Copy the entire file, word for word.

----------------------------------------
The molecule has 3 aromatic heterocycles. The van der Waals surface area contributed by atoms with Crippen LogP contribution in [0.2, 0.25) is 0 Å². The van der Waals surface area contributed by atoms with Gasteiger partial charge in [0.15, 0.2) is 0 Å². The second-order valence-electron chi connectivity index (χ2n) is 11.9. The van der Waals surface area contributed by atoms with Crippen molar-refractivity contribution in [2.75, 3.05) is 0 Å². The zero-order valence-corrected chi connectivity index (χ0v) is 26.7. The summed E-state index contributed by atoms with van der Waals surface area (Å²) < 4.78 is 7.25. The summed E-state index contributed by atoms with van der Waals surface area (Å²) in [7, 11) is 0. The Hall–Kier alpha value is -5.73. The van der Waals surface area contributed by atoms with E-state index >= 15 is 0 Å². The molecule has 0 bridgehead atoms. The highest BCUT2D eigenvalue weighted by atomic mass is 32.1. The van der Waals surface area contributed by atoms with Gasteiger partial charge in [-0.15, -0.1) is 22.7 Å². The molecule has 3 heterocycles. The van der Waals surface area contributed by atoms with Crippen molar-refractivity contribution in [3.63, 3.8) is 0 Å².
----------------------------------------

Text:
The molecule has 3 aromatic heterocycles. The van der Waals surface area contributed by atoms with Crippen LogP contribution in [0.2, 0.25) is 0 Å². The van der Waals surface area contributed by atoms with Gasteiger partial charge in [0.15, 0.2) is 0 Å². The second-order valence-electron chi connectivity index (χ2n) is 11.9. The van der Waals surface area contributed by atoms with Crippen molar-refractivity contribution in [2.75, 3.05) is 0 Å². The zero-order valence-corrected chi connectivity index (χ0v) is 26.7. The summed E-state index contributed by atoms with van der Waals surface area (Å²) < 4.78 is 7.25. The summed E-state index contributed by atoms with van der Waals surface area (Å²) in [7, 11) is 0. The Hall–Kier alpha value is -5.73. The van der Waals surface area contributed by atoms with E-state index >= 15 is 0 Å². The molecule has 0 bridgehead atoms. The highest BCUT2D eigenvalue weighted by atomic mass is 32.1. The van der Waals surface area contributed by atoms with Gasteiger partial charge in [-0.15, -0.1) is 22.7 Å². The molecule has 3 heterocycles. The van der Waals surface area contributed by atoms with Crippen molar-refractivity contribution in [3.63, 3.8) is 0 Å².